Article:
It’s been said that Texas is the last to feel an economic recession but the first to recover. While we have strong economic growth, the housing market still bears scars from our previous hard times. In 2007, the homeownership rate in Texas was 66 percent. Today, it’s 62.2 percent, the lowest level in Texas since 1997.
The good news for sellers is the demand for housing has been extremely strong and continues to rise while interest rates remain near all-time lows. But for buyers — especially first-time homebuyers — inflating home prices are clearly not a positive. Add to rising home prices the double whammy of rapidly rising rents and high student debt loads, and buying into the American Dream is fairly tough for the younger and lower-earning end of the population.
Stan Humphries, chief economist at Seattle-based real estate data site Zillow, says, “The housing market conveyer belt requires people to buy the homes. If we can’t get people on the first rung, the whole conveyer belt slows down.”
Now that we are approaching the last quarter of the year, here’s what you need to know about how the remainder of the year is likely to unfold:
Demand is still on the rise, but . . .
According to a study by Fitch Ratings, Texas home prices are overheated by almost 20 percent in Houston and Austin. In the Dallas-area, residential prices are 11 percent overvalued and values are 9 percent too high in Fort Worth.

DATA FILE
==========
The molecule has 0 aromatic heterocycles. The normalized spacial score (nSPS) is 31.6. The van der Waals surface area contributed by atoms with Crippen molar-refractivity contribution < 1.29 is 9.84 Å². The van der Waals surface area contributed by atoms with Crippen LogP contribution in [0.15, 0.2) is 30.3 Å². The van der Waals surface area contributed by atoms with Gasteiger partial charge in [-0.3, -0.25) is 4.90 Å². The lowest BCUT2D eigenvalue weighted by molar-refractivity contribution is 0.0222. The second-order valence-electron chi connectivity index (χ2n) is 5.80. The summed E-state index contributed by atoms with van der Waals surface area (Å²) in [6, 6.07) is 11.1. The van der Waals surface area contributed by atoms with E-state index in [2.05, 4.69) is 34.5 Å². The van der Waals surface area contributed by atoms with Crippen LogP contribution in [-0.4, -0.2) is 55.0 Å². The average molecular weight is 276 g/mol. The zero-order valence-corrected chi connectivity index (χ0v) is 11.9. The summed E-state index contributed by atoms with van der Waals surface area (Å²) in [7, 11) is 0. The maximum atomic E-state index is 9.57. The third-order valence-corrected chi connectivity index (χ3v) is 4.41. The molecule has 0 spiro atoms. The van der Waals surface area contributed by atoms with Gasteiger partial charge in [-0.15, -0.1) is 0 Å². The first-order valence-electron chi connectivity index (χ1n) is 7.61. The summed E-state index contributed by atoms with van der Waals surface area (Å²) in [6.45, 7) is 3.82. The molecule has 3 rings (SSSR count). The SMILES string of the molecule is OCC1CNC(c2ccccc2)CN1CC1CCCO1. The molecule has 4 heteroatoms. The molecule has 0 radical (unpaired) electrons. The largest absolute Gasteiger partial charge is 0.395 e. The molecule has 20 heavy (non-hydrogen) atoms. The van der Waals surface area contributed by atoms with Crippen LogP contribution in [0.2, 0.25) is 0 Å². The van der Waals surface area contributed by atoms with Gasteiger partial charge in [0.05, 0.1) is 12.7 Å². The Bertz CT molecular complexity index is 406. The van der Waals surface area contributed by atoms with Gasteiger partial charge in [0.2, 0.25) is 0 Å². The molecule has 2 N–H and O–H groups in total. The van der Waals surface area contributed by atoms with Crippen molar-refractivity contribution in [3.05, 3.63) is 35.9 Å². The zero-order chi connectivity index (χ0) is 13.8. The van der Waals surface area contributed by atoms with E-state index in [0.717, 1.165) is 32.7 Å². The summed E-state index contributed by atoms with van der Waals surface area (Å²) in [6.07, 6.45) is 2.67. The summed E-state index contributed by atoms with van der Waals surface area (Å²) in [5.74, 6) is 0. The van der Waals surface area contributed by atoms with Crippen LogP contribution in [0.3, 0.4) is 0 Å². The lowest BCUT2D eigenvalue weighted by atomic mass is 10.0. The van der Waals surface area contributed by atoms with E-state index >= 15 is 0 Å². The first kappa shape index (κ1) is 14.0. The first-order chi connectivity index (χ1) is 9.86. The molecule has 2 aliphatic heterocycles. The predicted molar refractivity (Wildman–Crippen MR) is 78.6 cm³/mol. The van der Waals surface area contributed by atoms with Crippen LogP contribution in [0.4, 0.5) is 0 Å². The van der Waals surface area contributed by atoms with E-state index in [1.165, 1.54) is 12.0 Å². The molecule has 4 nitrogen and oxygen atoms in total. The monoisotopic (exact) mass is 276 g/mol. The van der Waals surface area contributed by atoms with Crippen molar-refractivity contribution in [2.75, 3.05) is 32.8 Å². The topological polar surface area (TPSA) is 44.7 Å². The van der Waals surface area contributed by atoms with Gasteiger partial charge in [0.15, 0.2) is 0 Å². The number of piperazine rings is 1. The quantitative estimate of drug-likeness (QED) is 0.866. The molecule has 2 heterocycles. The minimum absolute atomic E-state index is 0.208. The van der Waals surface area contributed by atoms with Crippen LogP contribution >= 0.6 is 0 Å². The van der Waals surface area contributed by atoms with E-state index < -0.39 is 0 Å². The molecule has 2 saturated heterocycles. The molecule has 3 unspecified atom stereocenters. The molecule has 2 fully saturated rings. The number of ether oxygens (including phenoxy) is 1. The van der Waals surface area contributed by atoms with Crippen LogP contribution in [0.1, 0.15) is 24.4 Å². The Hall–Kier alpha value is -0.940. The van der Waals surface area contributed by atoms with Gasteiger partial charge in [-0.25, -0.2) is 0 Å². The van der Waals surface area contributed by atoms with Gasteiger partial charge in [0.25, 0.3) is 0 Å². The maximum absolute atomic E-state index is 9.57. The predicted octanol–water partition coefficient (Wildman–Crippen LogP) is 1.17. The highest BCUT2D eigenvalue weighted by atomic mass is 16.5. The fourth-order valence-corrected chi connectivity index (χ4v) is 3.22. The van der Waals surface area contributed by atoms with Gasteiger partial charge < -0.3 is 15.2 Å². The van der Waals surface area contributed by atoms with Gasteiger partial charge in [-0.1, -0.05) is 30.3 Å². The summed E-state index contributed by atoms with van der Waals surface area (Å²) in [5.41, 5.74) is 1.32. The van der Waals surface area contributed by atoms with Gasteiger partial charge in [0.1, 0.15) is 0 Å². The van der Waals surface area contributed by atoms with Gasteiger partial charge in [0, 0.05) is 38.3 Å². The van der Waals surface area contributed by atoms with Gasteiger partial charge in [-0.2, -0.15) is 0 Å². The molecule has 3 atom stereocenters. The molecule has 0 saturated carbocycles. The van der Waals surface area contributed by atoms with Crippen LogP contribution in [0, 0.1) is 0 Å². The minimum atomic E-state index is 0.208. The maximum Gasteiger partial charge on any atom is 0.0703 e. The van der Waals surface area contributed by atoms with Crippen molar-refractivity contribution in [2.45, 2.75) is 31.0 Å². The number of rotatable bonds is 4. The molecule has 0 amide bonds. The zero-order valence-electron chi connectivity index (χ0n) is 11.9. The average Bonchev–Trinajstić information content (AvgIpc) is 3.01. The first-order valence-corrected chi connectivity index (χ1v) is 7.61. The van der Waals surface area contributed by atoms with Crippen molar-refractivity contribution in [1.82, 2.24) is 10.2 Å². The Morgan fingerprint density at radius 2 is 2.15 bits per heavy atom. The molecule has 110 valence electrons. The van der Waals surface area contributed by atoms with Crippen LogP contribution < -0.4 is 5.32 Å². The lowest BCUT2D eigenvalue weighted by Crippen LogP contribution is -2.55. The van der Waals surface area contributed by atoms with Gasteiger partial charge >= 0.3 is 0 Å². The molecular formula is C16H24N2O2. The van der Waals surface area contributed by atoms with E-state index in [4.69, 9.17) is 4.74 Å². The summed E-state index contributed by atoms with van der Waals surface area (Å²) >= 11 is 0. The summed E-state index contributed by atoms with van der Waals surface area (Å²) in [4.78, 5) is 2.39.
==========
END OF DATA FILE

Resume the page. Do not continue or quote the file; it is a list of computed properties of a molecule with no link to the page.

The Dallas area is leading the country in home price gains — up almost by 10 percent year-over-year in March, according to CoreLogic. North Texas home prices are currently growing at about twice their long-term average rate due to a dramatic undersupply of houses on the market and strong economic growth.
Arch Mortgage Insurance Company says Texas is one of three states most at risk of a housing slowdown. They put the Dallas-Fort Worth area and San Antonio at the top of its list of cities with “moderate” risk for a softening on the housing markets.
There aren’t enough homes for sale
The biggest story of 2015 by far is the lack of home inventory. This even eclipses historic low mortgage interest rates! Home supply has been on a steady decline since early 2012. Current residential home supply levels are only at 2.4 months for most areas of the Dallas-Fort Worth. This is a factor driving higher home prices. It’s all about supply and demand. Less supply, higher demand.
Better have your offer ready
The result of the factors I’ve mentioned above is that homes are moving like hotcakes. The average days on market for residential homes in the Dallas-Fort Worth area is only 12 to 20 days, per NTREIS.
My takeaway, if you are buying, employ a highly skilled real estate agent, know your bottom line and have your financing approved before you begin your home search, be ready to present your offer and be savvy in negotiating.